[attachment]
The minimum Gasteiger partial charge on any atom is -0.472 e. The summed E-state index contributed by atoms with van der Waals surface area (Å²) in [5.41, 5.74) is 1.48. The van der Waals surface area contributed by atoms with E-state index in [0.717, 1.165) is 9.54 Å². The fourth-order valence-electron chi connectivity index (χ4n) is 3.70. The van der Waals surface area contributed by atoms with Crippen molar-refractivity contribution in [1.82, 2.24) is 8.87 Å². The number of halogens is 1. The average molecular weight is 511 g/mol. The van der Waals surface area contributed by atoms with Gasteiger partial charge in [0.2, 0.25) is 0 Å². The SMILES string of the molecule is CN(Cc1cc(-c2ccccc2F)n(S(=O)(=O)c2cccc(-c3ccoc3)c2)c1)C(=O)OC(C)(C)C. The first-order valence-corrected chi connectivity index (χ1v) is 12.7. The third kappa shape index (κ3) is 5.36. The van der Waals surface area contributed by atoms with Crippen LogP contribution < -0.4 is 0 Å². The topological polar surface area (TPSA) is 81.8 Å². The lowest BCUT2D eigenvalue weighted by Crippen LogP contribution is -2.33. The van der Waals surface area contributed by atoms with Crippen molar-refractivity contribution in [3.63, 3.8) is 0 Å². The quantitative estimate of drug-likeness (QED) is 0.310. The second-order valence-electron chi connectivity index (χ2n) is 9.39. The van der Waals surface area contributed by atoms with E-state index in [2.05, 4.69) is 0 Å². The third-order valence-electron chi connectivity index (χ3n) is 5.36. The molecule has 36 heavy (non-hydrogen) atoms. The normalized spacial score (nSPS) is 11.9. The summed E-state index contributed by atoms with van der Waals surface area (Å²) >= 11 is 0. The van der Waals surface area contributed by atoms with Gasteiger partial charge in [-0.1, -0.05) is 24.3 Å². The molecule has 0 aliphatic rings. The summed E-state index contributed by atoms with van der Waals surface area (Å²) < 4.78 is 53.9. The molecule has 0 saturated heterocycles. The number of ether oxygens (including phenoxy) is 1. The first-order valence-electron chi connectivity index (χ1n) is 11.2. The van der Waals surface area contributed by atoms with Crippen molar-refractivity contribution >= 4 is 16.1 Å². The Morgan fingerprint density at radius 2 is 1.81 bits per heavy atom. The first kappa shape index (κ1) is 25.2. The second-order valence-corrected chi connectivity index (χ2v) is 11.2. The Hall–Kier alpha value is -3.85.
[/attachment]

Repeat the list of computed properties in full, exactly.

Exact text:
The minimum Gasteiger partial charge on any atom is -0.472 e. The summed E-state index contributed by atoms with van der Waals surface area (Å²) in [5.41, 5.74) is 1.48. The van der Waals surface area contributed by atoms with E-state index in [0.717, 1.165) is 9.54 Å². The fourth-order valence-electron chi connectivity index (χ4n) is 3.70. The van der Waals surface area contributed by atoms with Crippen molar-refractivity contribution in [1.82, 2.24) is 8.87 Å². The number of halogens is 1. The average molecular weight is 511 g/mol. The van der Waals surface area contributed by atoms with Gasteiger partial charge in [0.2, 0.25) is 0 Å². The SMILES string of the molecule is CN(Cc1cc(-c2ccccc2F)n(S(=O)(=O)c2cccc(-c3ccoc3)c2)c1)C(=O)OC(C)(C)C. The first-order valence-corrected chi connectivity index (χ1v) is 12.7. The third kappa shape index (κ3) is 5.36. The van der Waals surface area contributed by atoms with Crippen LogP contribution < -0.4 is 0 Å². The topological polar surface area (TPSA) is 81.8 Å². The lowest BCUT2D eigenvalue weighted by Crippen LogP contribution is -2.33. The van der Waals surface area contributed by atoms with Crippen molar-refractivity contribution in [3.63, 3.8) is 0 Å². The quantitative estimate of drug-likeness (QED) is 0.310. The second-order valence-electron chi connectivity index (χ2n) is 9.39. The van der Waals surface area contributed by atoms with E-state index in [2.05, 4.69) is 0 Å². The third-order valence-electron chi connectivity index (χ3n) is 5.36. The molecule has 36 heavy (non-hydrogen) atoms. The normalized spacial score (nSPS) is 11.9. The summed E-state index contributed by atoms with van der Waals surface area (Å²) >= 11 is 0. The van der Waals surface area contributed by atoms with Gasteiger partial charge in [-0.1, -0.05) is 24.3 Å². The molecule has 0 aliphatic rings. The summed E-state index contributed by atoms with van der Waals surface area (Å²) < 4.78 is 53.9. The molecule has 0 saturated heterocycles. The number of ether oxygens (including phenoxy) is 1. The first-order valence-electron chi connectivity index (χ1n) is 11.2. The van der Waals surface area contributed by atoms with Crippen molar-refractivity contribution >= 4 is 16.1 Å². The Morgan fingerprint density at radius 2 is 1.81 bits per heavy atom. The first kappa shape index (κ1) is 25.2. The second-order valence-corrected chi connectivity index (χ2v) is 11.2. The Hall–Kier alpha value is -3.85.